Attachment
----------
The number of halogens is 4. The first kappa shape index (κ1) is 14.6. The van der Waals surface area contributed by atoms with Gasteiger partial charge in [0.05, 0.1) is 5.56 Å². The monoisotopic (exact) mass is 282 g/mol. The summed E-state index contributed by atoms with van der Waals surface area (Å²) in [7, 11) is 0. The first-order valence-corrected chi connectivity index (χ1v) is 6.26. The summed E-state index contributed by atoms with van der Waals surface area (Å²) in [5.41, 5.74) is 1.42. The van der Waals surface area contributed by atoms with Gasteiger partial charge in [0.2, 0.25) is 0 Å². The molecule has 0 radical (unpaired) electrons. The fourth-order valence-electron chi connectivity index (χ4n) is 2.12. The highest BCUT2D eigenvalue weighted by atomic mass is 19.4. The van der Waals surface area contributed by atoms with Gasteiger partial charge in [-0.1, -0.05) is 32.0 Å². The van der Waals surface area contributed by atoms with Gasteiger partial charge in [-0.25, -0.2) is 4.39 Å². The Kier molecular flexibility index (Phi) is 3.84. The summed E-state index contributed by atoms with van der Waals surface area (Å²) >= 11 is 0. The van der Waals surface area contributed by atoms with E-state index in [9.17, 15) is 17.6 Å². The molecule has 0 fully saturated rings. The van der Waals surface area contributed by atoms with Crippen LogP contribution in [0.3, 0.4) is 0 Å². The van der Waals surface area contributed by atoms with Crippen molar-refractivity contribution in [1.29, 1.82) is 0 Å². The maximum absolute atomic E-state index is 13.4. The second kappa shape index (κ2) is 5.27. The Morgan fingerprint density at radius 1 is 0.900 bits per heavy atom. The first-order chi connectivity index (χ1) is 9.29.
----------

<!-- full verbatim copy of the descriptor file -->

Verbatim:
The number of halogens is 4. The first kappa shape index (κ1) is 14.6. The van der Waals surface area contributed by atoms with Gasteiger partial charge in [0.05, 0.1) is 5.56 Å². The monoisotopic (exact) mass is 282 g/mol. The summed E-state index contributed by atoms with van der Waals surface area (Å²) in [7, 11) is 0. The first-order valence-corrected chi connectivity index (χ1v) is 6.26. The summed E-state index contributed by atoms with van der Waals surface area (Å²) in [5.41, 5.74) is 1.42. The van der Waals surface area contributed by atoms with Gasteiger partial charge in [0.2, 0.25) is 0 Å². The molecule has 0 radical (unpaired) electrons. The fourth-order valence-electron chi connectivity index (χ4n) is 2.12. The highest BCUT2D eigenvalue weighted by atomic mass is 19.4. The van der Waals surface area contributed by atoms with Gasteiger partial charge in [-0.1, -0.05) is 32.0 Å². The van der Waals surface area contributed by atoms with Gasteiger partial charge in [-0.25, -0.2) is 4.39 Å². The Kier molecular flexibility index (Phi) is 3.84. The summed E-state index contributed by atoms with van der Waals surface area (Å²) >= 11 is 0. The van der Waals surface area contributed by atoms with E-state index in [9.17, 15) is 17.6 Å². The molecule has 0 fully saturated rings. The van der Waals surface area contributed by atoms with Crippen LogP contribution in [0.3, 0.4) is 0 Å². The van der Waals surface area contributed by atoms with Crippen molar-refractivity contribution in [1.29, 1.82) is 0 Å². The maximum absolute atomic E-state index is 13.4. The second kappa shape index (κ2) is 5.27. The Morgan fingerprint density at radius 1 is 0.900 bits per heavy atom. The first-order chi connectivity index (χ1) is 9.29.